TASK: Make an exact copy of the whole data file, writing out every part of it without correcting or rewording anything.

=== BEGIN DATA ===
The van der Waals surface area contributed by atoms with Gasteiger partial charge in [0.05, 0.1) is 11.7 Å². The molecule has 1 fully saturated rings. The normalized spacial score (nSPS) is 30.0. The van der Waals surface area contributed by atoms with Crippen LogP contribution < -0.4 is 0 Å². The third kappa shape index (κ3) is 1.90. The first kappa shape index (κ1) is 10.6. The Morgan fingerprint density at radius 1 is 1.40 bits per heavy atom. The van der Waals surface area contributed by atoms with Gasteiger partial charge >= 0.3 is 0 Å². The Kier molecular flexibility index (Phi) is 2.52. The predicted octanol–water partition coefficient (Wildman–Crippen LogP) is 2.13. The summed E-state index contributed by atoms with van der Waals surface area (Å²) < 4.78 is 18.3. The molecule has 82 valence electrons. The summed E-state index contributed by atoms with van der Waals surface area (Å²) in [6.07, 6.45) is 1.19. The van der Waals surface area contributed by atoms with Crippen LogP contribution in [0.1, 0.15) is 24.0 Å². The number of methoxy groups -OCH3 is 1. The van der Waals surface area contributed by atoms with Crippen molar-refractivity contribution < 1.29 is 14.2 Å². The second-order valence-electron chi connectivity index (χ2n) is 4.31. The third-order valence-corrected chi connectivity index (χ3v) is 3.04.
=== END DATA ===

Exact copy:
The van der Waals surface area contributed by atoms with Gasteiger partial charge in [0.05, 0.1) is 11.7 Å². The molecule has 1 fully saturated rings. The normalized spacial score (nSPS) is 30.0. The van der Waals surface area contributed by atoms with Crippen LogP contribution < -0.4 is 0 Å². The third kappa shape index (κ3) is 1.90. The first kappa shape index (κ1) is 10.6. The Morgan fingerprint density at radius 1 is 1.40 bits per heavy atom. The van der Waals surface area contributed by atoms with Gasteiger partial charge >= 0.3 is 0 Å². The Kier molecular flexibility index (Phi) is 2.52. The predicted octanol–water partition coefficient (Wildman–Crippen LogP) is 2.13. The summed E-state index contributed by atoms with van der Waals surface area (Å²) < 4.78 is 18.3. The molecule has 82 valence electrons. The summed E-state index contributed by atoms with van der Waals surface area (Å²) in [6.07, 6.45) is 1.19. The van der Waals surface area contributed by atoms with Crippen LogP contribution in [0.1, 0.15) is 24.0 Å². The number of methoxy groups -OCH3 is 1. The van der Waals surface area contributed by atoms with Crippen molar-refractivity contribution < 1.29 is 14.2 Å². The second-order valence-electron chi connectivity index (χ2n) is 4.31. The third-order valence-corrected chi connectivity index (χ3v) is 3.04.